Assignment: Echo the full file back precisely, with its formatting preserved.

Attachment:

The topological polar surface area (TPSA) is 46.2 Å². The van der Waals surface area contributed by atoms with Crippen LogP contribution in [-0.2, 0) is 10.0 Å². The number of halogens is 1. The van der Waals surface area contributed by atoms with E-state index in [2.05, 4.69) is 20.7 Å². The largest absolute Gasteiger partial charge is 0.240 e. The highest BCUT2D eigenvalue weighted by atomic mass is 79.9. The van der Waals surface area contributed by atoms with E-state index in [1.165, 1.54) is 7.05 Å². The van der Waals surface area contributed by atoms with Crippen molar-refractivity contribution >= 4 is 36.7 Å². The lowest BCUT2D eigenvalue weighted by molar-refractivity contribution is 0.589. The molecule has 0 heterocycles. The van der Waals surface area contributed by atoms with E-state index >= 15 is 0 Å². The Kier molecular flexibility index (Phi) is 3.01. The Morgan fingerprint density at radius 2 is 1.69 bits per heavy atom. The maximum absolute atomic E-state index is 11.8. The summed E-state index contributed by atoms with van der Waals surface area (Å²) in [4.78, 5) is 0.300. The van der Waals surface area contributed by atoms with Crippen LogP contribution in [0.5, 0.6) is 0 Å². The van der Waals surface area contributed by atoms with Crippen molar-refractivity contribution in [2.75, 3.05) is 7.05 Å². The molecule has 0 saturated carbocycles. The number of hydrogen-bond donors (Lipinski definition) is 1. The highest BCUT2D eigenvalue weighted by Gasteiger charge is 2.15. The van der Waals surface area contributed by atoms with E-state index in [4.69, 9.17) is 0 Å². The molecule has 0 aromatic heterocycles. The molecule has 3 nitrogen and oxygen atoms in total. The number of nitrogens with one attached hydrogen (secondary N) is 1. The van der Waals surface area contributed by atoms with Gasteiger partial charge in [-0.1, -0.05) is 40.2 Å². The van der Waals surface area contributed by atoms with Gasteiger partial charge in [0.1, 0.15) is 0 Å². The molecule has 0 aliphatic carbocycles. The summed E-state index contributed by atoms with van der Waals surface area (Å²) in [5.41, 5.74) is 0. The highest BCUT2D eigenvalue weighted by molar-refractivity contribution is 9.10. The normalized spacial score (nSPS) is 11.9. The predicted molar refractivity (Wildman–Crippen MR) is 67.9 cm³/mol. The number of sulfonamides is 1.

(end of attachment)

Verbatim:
The topological polar surface area (TPSA) is 46.2 Å². The van der Waals surface area contributed by atoms with Crippen LogP contribution in [-0.2, 0) is 10.0 Å². The number of halogens is 1. The van der Waals surface area contributed by atoms with E-state index in [2.05, 4.69) is 20.7 Å². The largest absolute Gasteiger partial charge is 0.240 e. The highest BCUT2D eigenvalue weighted by atomic mass is 79.9. The van der Waals surface area contributed by atoms with E-state index in [1.165, 1.54) is 7.05 Å². The van der Waals surface area contributed by atoms with Crippen molar-refractivity contribution >= 4 is 36.7 Å². The lowest BCUT2D eigenvalue weighted by molar-refractivity contribution is 0.589. The molecule has 0 heterocycles. The van der Waals surface area contributed by atoms with E-state index >= 15 is 0 Å². The Kier molecular flexibility index (Phi) is 3.01. The Morgan fingerprint density at radius 2 is 1.69 bits per heavy atom. The maximum absolute atomic E-state index is 11.8. The summed E-state index contributed by atoms with van der Waals surface area (Å²) in [4.78, 5) is 0.300. The van der Waals surface area contributed by atoms with Crippen LogP contribution in [0.5, 0.6) is 0 Å². The van der Waals surface area contributed by atoms with Crippen molar-refractivity contribution in [2.75, 3.05) is 7.05 Å². The molecule has 0 saturated carbocycles. The number of hydrogen-bond donors (Lipinski definition) is 1. The highest BCUT2D eigenvalue weighted by Gasteiger charge is 2.15. The van der Waals surface area contributed by atoms with E-state index in [4.69, 9.17) is 0 Å². The molecule has 0 aromatic heterocycles. The molecule has 3 nitrogen and oxygen atoms in total. The number of nitrogens with one attached hydrogen (secondary N) is 1. The van der Waals surface area contributed by atoms with Gasteiger partial charge in [-0.1, -0.05) is 40.2 Å². The van der Waals surface area contributed by atoms with Gasteiger partial charge in [0.1, 0.15) is 0 Å². The molecule has 0 aliphatic carbocycles. The summed E-state index contributed by atoms with van der Waals surface area (Å²) in [5.41, 5.74) is 0. The highest BCUT2D eigenvalue weighted by molar-refractivity contribution is 9.10. The normalized spacial score (nSPS) is 11.9. The predicted molar refractivity (Wildman–Crippen MR) is 67.9 cm³/mol. The number of sulfonamides is 1.